That’s right, you heard me. Gone are the days when online fonts were limited to the sad standards available on both PCs and Macs. The likes of 2014 is finally filled with endless options in the proverbial font “clouds.” There are great free options, like Google Web Fonts and Adobe Edge, or you can spring for a subscription-based plan like Typekit, WebINK or Fontdeck. Even print resources like myFonts.com has Web-usable options when shopping for desktop fonts. Whatever your poison, you’re sure to find a resource available to outfit your website and bring it into twenty-fourteen.
Choosing fonts, however, should be left to the professionals. Let’s be honest, unless you can define words like ascender, sans serif, tracking, slab and x-height, you should probably leave it to your design team. So on that note, here are a few tips for the designers geeking out over the options:
- Easy access – Can you download the font and test it? If trying something new, especially for paragraph text, it’s always best to try before you buy. SkyFonts has a new Web interface that allows you test for free and only pay for what you use. Google also allows free downloads.
- Cross-dressing – Once you’ve committed to using a Web font, make sure you test the site cross-browser and cross-platform before going live. Certain fonts, browsers, etc. can vary in small details like letter spacing and leading. Once you finally see actual content, it may change your opinion of the application. Typekit has a great Browser Samples tab that allows you to see how different browsers and platforms will render the font.
- Getting loaded – In print, large families can be really great. They provide variety and contrast while keeping things consistent. When committing to a Web font, less is more. Even though it’s great that you have a light, regular, medium, semibold, bold and black, undoubtedly it will slow down your load time. So, before asking the developer to add all 15 options to the site, make sure you actually need them, which you won’t. So back off the options, Bro. Two to four options are about as crazy as you should get – and with some fonts, that’s too many. Google Web Fonts has a great meter for load times when selecting fonts from a family to use.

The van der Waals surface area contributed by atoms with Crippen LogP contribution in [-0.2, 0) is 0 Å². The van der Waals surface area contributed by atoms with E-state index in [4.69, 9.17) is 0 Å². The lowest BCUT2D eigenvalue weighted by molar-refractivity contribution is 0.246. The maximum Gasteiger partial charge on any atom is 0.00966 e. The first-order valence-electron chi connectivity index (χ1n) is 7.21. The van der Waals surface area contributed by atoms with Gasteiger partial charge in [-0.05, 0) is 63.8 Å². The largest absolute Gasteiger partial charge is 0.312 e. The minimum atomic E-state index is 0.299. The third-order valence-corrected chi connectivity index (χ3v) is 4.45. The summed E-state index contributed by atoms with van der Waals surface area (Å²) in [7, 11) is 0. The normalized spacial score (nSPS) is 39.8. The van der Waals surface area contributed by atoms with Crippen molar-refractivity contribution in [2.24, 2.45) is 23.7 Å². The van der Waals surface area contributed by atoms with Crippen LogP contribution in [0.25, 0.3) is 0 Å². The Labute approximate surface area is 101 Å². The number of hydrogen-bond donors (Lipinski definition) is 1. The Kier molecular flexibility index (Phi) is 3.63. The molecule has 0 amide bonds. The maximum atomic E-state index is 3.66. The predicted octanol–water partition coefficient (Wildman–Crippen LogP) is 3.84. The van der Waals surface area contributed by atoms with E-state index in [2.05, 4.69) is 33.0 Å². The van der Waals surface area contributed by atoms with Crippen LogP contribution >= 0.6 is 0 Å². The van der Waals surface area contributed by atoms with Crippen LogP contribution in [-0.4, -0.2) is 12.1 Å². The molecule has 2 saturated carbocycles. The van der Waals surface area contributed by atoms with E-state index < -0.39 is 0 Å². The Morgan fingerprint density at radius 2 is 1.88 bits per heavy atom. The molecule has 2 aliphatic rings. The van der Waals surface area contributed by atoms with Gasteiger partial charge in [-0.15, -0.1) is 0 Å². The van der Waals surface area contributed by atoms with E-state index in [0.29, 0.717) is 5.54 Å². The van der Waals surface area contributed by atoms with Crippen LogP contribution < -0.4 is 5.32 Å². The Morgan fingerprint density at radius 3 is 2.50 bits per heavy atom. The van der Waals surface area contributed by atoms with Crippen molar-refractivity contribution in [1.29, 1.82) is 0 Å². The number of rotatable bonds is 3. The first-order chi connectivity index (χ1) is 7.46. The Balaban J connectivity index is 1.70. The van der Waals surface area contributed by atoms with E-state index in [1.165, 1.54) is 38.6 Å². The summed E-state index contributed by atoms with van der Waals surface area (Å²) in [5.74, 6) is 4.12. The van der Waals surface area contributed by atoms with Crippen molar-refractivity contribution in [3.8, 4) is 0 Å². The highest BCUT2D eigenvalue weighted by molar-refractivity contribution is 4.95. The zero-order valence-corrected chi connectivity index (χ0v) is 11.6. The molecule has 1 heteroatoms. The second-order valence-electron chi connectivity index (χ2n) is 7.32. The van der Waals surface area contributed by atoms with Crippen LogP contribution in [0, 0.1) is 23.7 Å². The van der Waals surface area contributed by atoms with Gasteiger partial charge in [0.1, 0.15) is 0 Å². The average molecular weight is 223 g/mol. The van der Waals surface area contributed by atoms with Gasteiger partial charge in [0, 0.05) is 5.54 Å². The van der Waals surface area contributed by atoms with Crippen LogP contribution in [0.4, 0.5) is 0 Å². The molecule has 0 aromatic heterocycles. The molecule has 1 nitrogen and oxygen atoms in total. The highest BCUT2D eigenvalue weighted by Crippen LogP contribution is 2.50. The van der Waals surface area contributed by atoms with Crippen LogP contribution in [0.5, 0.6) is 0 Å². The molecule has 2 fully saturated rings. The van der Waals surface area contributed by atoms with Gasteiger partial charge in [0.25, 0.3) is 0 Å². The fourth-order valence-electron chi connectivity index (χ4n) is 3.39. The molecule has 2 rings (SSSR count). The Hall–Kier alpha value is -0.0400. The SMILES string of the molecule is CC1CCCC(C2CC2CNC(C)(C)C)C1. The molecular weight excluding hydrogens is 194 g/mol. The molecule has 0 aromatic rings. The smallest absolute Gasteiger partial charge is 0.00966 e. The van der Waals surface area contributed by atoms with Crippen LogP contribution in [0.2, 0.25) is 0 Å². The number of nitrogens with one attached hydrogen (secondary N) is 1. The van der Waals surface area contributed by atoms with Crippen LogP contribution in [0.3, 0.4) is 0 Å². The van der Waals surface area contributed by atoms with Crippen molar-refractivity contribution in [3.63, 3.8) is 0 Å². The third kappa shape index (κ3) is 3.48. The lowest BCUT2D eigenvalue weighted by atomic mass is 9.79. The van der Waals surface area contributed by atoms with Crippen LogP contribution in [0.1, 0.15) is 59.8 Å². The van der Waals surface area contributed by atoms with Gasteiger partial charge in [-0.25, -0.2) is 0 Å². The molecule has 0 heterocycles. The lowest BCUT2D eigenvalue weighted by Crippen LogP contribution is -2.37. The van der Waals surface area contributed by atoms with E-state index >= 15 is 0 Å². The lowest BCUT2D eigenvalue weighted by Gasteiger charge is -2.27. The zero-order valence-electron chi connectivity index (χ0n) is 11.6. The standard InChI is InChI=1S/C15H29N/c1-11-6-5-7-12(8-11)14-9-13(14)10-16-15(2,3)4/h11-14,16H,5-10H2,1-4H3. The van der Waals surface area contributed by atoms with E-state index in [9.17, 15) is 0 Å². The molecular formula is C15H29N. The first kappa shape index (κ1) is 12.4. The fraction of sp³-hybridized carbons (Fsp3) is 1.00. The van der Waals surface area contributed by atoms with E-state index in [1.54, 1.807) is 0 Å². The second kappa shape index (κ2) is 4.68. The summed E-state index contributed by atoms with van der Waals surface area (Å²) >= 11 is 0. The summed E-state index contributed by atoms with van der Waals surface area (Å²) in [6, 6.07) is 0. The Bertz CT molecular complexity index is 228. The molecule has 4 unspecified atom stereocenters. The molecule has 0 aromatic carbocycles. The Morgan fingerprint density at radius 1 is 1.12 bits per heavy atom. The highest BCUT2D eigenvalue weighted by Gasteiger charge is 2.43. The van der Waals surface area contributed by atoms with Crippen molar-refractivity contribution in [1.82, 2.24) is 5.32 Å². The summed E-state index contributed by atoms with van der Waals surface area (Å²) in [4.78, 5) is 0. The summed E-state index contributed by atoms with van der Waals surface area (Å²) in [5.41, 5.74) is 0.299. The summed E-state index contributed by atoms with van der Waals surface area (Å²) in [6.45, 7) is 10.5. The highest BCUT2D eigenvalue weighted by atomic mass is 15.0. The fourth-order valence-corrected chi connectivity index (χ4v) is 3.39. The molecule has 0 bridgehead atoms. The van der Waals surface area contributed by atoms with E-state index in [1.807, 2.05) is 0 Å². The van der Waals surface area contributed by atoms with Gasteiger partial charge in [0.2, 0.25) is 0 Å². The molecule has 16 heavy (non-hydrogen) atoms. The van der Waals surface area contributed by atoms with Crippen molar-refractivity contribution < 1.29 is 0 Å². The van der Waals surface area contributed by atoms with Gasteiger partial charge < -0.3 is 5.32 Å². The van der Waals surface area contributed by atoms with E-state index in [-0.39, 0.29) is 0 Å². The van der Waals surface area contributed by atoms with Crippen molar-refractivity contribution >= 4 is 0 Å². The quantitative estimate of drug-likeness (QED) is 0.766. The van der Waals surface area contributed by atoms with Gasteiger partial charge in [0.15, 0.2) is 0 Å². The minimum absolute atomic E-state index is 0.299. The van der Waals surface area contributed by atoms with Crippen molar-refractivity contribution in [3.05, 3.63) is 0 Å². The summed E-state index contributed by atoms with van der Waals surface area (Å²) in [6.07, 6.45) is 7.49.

That doesn’t mean you can’t use five fonts; it means using five fonts with three variants each equals crazy town.
Working with your developer is key. After all, they won’t see the leading change from 13px to 30px, and that’s cool, but on that note, a few tips for developers:
- Expect surprises – Be communicative about variances in spacing. If a 30-pixel header requires a lot of negative margins or special aligning, let the designer know. Also, expect to make some manual adjustments to line height and margins for odd spacing allowances.
- Backup plans – If you aren’t in the habit of asking what the client’s primary platform and browser are, you should be. It just makes everyone’s life a little easier. Several times, I’ve run into a well-designed Web piece only to find out @font-face won’t work among other CSS3 tags. You’ve been there; I don’t need to harp on this. So, when using Web fonts, always consider a backup plan and font. Consider links, imports and scripts as options.
- Get chatty – Be open to working with your designer. When designers know how the Web works and you understand the need for clear form and function, magic happens. Open dialogue will streamline Web design processes and enable the most efficient use of time, budget and technology. This also ensures all roads lead to happy developers, happy designers and, above all, happy clients.
– Marie Baldwin, Digital Designer